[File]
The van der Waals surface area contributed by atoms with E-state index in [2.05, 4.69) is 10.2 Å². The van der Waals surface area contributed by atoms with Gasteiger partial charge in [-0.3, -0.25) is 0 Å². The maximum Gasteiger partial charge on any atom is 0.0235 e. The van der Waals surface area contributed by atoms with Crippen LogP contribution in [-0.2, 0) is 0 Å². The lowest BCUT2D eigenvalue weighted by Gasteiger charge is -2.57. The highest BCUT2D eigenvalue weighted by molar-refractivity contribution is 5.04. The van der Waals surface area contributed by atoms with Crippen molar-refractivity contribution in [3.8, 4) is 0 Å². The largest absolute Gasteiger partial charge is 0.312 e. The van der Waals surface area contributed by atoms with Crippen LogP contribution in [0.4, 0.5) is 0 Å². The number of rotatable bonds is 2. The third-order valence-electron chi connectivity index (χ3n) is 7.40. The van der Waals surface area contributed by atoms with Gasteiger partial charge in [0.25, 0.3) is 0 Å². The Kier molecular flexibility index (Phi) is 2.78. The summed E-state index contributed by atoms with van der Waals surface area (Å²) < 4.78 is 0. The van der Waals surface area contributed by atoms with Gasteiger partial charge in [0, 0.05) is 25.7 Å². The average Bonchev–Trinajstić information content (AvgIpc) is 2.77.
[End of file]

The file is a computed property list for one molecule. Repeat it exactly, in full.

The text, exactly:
The van der Waals surface area contributed by atoms with E-state index in [2.05, 4.69) is 10.2 Å². The van der Waals surface area contributed by atoms with Gasteiger partial charge in [-0.3, -0.25) is 0 Å². The maximum Gasteiger partial charge on any atom is 0.0235 e. The van der Waals surface area contributed by atoms with Crippen LogP contribution in [-0.2, 0) is 0 Å². The lowest BCUT2D eigenvalue weighted by Gasteiger charge is -2.57. The highest BCUT2D eigenvalue weighted by molar-refractivity contribution is 5.04. The van der Waals surface area contributed by atoms with Crippen molar-refractivity contribution in [3.8, 4) is 0 Å². The largest absolute Gasteiger partial charge is 0.312 e. The van der Waals surface area contributed by atoms with Crippen LogP contribution in [0.4, 0.5) is 0 Å². The number of rotatable bonds is 2. The third-order valence-electron chi connectivity index (χ3n) is 7.40. The van der Waals surface area contributed by atoms with Gasteiger partial charge in [0.25, 0.3) is 0 Å². The Kier molecular flexibility index (Phi) is 2.78. The summed E-state index contributed by atoms with van der Waals surface area (Å²) < 4.78 is 0. The van der Waals surface area contributed by atoms with Gasteiger partial charge in [0, 0.05) is 25.7 Å². The average Bonchev–Trinajstić information content (AvgIpc) is 2.77.